Traverse City Record-Eagle

October 10, 2013

Editorial: State Police owe public explanation

Traverse City Record-Eagle

---- — Lesson No. 1: If you find a loaded handgun sitting on a toilet paper dispenser in a grocery store restroom, do not pick it up, take it home and stash it in a shed.

Lesson No. 2: If you’re going to leave a .357-caliber Magnum handgun sitting on a toilet paper dispenser in a grocery store restroom but you don’t want to get into any trouble, be sure you’re a Michigan State Police trooper.

Timothy Alan Flanagan, 49, of Fife Lake, is facing up to 10 years in prison after authorities said he failed to report a gun he found inside the Kalkaska Family Fare supermarket.

But the off-duty state trooper from the Wayland Post in Allegan County who left the gun behind when he used the restroom May 20 is facing no disciplinary action and remains on active duty.

“He certainly had to answer internally for what happened,” state police spokeswoman Shanon Banner said. “He did not face disciplinary action because it was determined to be human error.”

Well, gosh, who can hold a law enforcement officer accountable for a simple human error like leaving a loaded handgun where anyone, including a child or someone who wants to stick up a gas station, might find it.

Flanagan said he initially thought the firearm was a toy or a starter pistol, but quickly realized it was real. He said he took it home with “all intentions” of calling police but feared repercussions as time passed; so he left it locked in a shed on his property. Six weeks later a family member told Kalkaska County sheriff’s deputies about the gun and now Flanagan faces felony charges of larceny of a firearm and receiving and concealing a firearm.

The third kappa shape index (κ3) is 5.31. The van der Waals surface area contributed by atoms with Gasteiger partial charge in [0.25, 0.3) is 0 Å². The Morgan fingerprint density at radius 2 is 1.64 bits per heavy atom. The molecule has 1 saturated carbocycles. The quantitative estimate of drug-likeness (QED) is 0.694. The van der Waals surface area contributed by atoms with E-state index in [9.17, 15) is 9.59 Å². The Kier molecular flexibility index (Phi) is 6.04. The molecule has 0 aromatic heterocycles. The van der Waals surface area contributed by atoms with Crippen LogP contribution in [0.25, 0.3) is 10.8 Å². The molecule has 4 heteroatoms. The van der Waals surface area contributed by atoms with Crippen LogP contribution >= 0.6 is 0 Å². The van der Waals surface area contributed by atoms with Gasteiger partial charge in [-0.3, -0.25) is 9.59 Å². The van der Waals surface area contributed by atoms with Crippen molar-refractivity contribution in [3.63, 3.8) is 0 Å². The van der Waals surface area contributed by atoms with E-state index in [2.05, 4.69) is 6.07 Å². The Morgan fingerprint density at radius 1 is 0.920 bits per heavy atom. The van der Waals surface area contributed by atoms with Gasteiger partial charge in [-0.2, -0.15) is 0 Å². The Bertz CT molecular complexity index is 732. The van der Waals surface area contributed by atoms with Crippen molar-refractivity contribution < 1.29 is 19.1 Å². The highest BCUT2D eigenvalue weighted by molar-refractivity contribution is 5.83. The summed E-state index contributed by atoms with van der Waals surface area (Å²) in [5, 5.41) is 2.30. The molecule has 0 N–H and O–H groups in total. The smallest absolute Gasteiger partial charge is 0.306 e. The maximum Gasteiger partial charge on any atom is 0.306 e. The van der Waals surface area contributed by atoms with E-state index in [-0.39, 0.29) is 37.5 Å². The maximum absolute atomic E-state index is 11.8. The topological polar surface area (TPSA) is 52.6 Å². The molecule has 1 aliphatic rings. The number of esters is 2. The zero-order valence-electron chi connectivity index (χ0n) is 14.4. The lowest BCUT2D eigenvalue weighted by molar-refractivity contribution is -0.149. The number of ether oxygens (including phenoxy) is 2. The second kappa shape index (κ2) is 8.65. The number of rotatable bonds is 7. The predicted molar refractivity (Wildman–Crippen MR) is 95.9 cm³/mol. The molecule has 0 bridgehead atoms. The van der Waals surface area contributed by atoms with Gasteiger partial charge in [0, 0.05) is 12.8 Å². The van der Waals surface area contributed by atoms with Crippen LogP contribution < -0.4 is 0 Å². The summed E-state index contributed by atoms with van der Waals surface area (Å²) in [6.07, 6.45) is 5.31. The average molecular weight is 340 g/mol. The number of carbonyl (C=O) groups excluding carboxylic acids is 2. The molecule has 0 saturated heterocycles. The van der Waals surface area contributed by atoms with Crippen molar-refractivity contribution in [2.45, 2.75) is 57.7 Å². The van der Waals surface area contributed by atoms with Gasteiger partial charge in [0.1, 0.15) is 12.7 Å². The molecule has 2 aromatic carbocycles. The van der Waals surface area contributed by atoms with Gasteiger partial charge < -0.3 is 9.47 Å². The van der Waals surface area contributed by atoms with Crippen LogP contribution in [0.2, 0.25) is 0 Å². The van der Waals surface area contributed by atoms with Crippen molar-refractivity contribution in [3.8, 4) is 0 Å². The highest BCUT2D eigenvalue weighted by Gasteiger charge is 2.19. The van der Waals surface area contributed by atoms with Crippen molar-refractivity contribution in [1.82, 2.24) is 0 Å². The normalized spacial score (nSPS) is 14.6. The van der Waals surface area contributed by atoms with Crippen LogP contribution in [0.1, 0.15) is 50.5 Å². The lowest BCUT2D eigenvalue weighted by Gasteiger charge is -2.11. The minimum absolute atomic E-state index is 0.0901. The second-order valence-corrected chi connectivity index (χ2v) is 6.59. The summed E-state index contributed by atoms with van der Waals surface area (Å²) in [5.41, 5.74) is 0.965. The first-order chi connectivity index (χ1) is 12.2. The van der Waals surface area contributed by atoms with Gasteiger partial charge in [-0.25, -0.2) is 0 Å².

That Flanagan did something most of us would consider pretty dense (to put it charitably) is beyond question.

But it’s also beyond question that the state trooper did something inexcusable, yet is facing no public repercussions.

“He certainly had to answer internally for what happened,” Banner said. “He didn’t attempt to hide it or cover it up” and “made immediate contact with his commander” when he realized the gun was missing.

That’s not good enough. The trooper’s name wasn’t released, he didn’t face public censure, he wasn’t suspended and who knows what having to “answer internally” means.

This may not be a cover-up but it’s the next best thing — a whitewash, perhaps. Imagine what that officer’s “human error” could have led to in other circumstances. We’re all lucky no one is dead.

Flanagan also committed a “human error” and is paying the price. But then he’s not a state trooper.